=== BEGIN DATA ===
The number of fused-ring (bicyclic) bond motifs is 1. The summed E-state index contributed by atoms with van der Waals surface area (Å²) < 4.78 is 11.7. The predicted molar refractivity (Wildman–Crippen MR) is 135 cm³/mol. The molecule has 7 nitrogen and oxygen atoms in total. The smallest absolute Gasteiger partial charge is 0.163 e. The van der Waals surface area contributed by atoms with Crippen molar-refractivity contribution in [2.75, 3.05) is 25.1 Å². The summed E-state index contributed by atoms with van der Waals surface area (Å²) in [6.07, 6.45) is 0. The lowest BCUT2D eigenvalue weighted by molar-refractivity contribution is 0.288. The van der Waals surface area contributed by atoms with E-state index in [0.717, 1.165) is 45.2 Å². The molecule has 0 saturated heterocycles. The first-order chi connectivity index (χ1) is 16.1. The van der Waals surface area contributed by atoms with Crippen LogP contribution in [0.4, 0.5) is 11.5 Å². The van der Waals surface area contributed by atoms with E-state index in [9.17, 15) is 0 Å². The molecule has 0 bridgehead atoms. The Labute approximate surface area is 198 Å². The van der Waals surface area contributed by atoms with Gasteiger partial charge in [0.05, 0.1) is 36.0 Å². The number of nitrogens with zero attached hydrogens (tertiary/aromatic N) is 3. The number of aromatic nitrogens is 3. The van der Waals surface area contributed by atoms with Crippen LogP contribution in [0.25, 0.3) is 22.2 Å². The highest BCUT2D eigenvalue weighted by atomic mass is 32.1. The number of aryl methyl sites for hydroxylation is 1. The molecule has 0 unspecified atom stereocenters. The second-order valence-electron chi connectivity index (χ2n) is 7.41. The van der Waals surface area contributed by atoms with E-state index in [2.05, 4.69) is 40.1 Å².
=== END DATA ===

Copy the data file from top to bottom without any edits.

The number of fused-ring (bicyclic) bond motifs is 1. The summed E-state index contributed by atoms with van der Waals surface area (Å²) < 4.78 is 11.7. The predicted molar refractivity (Wildman–Crippen MR) is 135 cm³/mol. The molecule has 7 nitrogen and oxygen atoms in total. The smallest absolute Gasteiger partial charge is 0.163 e. The van der Waals surface area contributed by atoms with Crippen molar-refractivity contribution in [2.75, 3.05) is 25.1 Å². The summed E-state index contributed by atoms with van der Waals surface area (Å²) in [6.07, 6.45) is 0. The lowest BCUT2D eigenvalue weighted by molar-refractivity contribution is 0.288. The van der Waals surface area contributed by atoms with E-state index in [0.717, 1.165) is 45.2 Å². The molecule has 0 saturated heterocycles. The first-order chi connectivity index (χ1) is 16.1. The van der Waals surface area contributed by atoms with Crippen LogP contribution in [0.4, 0.5) is 11.5 Å². The van der Waals surface area contributed by atoms with E-state index in [9.17, 15) is 0 Å². The molecule has 0 bridgehead atoms. The Labute approximate surface area is 198 Å². The van der Waals surface area contributed by atoms with Gasteiger partial charge in [0.05, 0.1) is 36.0 Å². The number of nitrogens with zero attached hydrogens (tertiary/aromatic N) is 3. The number of aromatic nitrogens is 3. The van der Waals surface area contributed by atoms with Crippen LogP contribution in [0.25, 0.3) is 22.2 Å². The highest BCUT2D eigenvalue weighted by atomic mass is 32.1. The number of aryl methyl sites for hydroxylation is 1. The molecule has 0 unspecified atom stereocenters. The second-order valence-electron chi connectivity index (χ2n) is 7.41. The van der Waals surface area contributed by atoms with E-state index in [2.05, 4.69) is 40.1 Å².